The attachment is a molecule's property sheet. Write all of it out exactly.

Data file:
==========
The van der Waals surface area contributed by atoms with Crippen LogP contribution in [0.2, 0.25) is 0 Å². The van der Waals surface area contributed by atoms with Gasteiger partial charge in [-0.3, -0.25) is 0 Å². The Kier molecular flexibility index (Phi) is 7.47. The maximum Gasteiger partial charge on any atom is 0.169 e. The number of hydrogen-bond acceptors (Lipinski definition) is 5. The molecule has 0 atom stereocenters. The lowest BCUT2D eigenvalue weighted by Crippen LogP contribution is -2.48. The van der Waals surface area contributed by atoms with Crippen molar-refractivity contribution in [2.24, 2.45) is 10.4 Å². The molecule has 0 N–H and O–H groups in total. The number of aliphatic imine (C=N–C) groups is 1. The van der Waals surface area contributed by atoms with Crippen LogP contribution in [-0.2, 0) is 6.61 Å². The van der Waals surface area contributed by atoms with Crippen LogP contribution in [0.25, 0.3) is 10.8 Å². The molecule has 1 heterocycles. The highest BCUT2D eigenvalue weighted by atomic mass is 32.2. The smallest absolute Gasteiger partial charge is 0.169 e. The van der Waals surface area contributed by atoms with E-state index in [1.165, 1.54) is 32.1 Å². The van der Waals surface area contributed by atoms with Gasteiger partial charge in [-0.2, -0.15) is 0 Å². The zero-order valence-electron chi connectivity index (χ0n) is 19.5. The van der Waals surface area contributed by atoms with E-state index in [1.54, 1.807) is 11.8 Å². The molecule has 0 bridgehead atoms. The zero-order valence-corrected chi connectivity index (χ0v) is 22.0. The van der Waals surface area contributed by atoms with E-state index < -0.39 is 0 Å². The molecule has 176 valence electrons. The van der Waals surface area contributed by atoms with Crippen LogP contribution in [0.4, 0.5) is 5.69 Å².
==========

The van der Waals surface area contributed by atoms with Crippen LogP contribution in [0.2, 0.25) is 0 Å². The van der Waals surface area contributed by atoms with Gasteiger partial charge in [-0.3, -0.25) is 0 Å². The Kier molecular flexibility index (Phi) is 7.47. The maximum Gasteiger partial charge on any atom is 0.169 e. The number of hydrogen-bond acceptors (Lipinski definition) is 5. The molecule has 0 atom stereocenters. The lowest BCUT2D eigenvalue weighted by Crippen LogP contribution is -2.48. The van der Waals surface area contributed by atoms with Crippen molar-refractivity contribution in [2.24, 2.45) is 10.4 Å². The molecule has 0 N–H and O–H groups in total. The number of aliphatic imine (C=N–C) groups is 1. The van der Waals surface area contributed by atoms with Crippen LogP contribution in [-0.2, 0) is 6.61 Å². The van der Waals surface area contributed by atoms with Crippen LogP contribution in [0.25, 0.3) is 10.8 Å². The molecule has 1 heterocycles. The highest BCUT2D eigenvalue weighted by atomic mass is 32.2. The smallest absolute Gasteiger partial charge is 0.169 e. The van der Waals surface area contributed by atoms with E-state index in [1.165, 1.54) is 32.1 Å². The van der Waals surface area contributed by atoms with Gasteiger partial charge in [-0.2, -0.15) is 0 Å². The zero-order valence-electron chi connectivity index (χ0n) is 19.5. The van der Waals surface area contributed by atoms with E-state index in [1.54, 1.807) is 11.8 Å². The molecule has 0 bridgehead atoms. The zero-order valence-corrected chi connectivity index (χ0v) is 22.0. The van der Waals surface area contributed by atoms with E-state index < -0.39 is 0 Å². The molecule has 176 valence electrons. The van der Waals surface area contributed by atoms with Crippen LogP contribution in [0.4, 0.5) is 5.69 Å².